Utah Rep. Karianne Lisonbee says she was shocked by mention of an abortion statistic in Iceland: close to 100 percent of women whose fetuses test positive for Down syndrome terminate their pregnancies.
That revelation apparently spurred Lisonbee, R-Clearfield, to announce Monday she was sponsoring legislation to bar Utah doctors from performing abortions when the procedure is sought due to a Down syndrome diagnosis.
“They must be protected,” Lisonbee said of children with the genetic disorder, during a news conference at the Utah Capitol, adding such abortions are a “terrible form of discrimination” and could lead down a path to eugenics.
Critics argue that such legislation — which has become law in several other U.S. states — is more about restricting abortion access overall, not protecting children with Down syndrome.
Lisonbee’s House Bill 205 — called the Down syndrome Nondiscrimination Abortion Act — would also require physicians to take additional steps of conducting an in-person consultation with pregnant women who have had a positive test; providing them with information about Down syndrome advocacy groups; and referring them to a specialist who “is knowledgeable about providing medical care to a child with Down syndrome.”
Down syndrome occurs when a fetus has the genetic flaw of an extra, 21st chromosome, causing intellectual disabilities and other physical problems in development after birth.
HB205 would make performing an abortion due to a Down syndrome diagnosis of the fetus a class A misdemeanor, though the pregnant women seeking the abortion would not be prosecuted. The bill’s language also does not describe specifics of how such a law would be enforced, and Lisonbee did not directly answer questions on that aspect of her proposal during Monday’s news conference.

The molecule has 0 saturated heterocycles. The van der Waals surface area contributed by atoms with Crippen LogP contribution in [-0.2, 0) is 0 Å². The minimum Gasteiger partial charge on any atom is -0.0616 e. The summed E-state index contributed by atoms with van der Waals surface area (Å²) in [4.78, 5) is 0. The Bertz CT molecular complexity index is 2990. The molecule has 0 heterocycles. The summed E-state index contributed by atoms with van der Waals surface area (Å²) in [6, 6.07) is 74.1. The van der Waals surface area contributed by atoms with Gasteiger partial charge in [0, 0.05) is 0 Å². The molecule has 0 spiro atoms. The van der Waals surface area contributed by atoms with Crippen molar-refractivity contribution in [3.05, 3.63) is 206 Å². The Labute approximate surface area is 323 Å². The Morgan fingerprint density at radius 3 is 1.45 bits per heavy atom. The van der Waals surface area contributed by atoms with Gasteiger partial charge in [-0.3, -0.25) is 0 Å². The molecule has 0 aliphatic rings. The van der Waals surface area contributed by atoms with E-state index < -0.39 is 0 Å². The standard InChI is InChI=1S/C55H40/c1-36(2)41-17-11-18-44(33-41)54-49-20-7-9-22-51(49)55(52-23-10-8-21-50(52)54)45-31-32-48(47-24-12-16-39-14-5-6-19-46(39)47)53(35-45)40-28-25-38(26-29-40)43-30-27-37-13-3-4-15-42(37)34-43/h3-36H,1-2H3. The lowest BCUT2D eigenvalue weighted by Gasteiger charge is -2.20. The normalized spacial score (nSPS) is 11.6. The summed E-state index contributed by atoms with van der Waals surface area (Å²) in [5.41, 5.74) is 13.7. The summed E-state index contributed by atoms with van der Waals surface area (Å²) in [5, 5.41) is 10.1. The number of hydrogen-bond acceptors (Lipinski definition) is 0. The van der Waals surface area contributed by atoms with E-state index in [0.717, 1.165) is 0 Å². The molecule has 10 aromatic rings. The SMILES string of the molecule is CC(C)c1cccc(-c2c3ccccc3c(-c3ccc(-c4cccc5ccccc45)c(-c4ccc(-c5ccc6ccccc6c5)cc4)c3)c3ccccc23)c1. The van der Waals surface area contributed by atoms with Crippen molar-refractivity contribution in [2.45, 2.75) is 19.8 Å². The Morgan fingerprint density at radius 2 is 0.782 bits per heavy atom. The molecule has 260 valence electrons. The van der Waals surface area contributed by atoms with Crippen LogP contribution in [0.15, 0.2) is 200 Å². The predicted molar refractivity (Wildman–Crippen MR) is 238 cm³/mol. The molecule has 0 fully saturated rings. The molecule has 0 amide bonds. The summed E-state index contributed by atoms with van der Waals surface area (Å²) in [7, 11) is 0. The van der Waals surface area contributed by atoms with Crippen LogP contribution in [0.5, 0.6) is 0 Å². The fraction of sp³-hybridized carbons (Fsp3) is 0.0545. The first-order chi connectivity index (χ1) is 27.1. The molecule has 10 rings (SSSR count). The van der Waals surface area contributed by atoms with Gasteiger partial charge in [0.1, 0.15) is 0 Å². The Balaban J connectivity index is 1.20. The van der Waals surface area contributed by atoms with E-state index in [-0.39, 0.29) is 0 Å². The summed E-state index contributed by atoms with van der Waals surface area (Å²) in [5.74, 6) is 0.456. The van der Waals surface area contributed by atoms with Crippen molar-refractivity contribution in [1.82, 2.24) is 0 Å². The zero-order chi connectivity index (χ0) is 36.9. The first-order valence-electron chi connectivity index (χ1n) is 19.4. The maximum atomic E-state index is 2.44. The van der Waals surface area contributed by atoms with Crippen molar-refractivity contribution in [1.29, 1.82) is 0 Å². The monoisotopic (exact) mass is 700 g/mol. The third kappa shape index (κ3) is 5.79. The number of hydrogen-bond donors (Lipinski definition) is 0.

Sen. Curt Bramble, R-Provo, the bill’s Senate sponsor, noted that Utah is a “pro-life state,” and conservative legislators would “do all we can to protect the most precious, most vulnerable among us.”
The issue of Down syndrome and pregnancy drew national attention over the summer after the airing of a CBS News report that included the statistic from Iceland. Lisonbee said Monday she was also alarmed by related trends, including that an estimated 67 percent of U.S. pregnancies involving Down syndrome are terminated.
Abortion legislation similar to Lisonbee’s bill has passed in Ohio, North Dakota, Indiana and Louisiana. A federal judge has blocked Indiana’s version, and Louisiana’s law is facing legal challenges.
Karrie Galloway, president and CEO of the Planned Parenthood Association of Utah, said in a statement that HB205 is solely about “restricting access to abortion, not protecting those with Down syndrome.”
“The decision to terminate a pregnancy is a deeply personal and sometimes complex decision that must be left to a woman, in consultation with her family, her faith, and her health care provider,” Galloway said. “Many parents find that having a child with Down syndrome is the right decision for them, but this does not mean that their experience should lead to a law that forces other families into the same situation.”
West Valley City resident Amber Merkley has a 3-year-old son, Finn, with Down syndrome. Merkley said she was devastated to learn of her son’s diagnosis before he was born, in part because she didn’t fully understand the disorder and wasn’t provided sufficient information.
“We were afraid of all the unknowns,” she said — including how her older children would react.
Merkley, who backs Lisonbee’s bill because it would protect people like her son, was offered an option to terminate her pregnancy, she said Monday, but instead decided to learn more about Down syndrome. And she’s glad she did.
Today, Merkley said, Finn has a “beautiful smile,” a “big heart,” and gives out generous hugs and kisses. He’s different, the mother said, “just like everybody else.”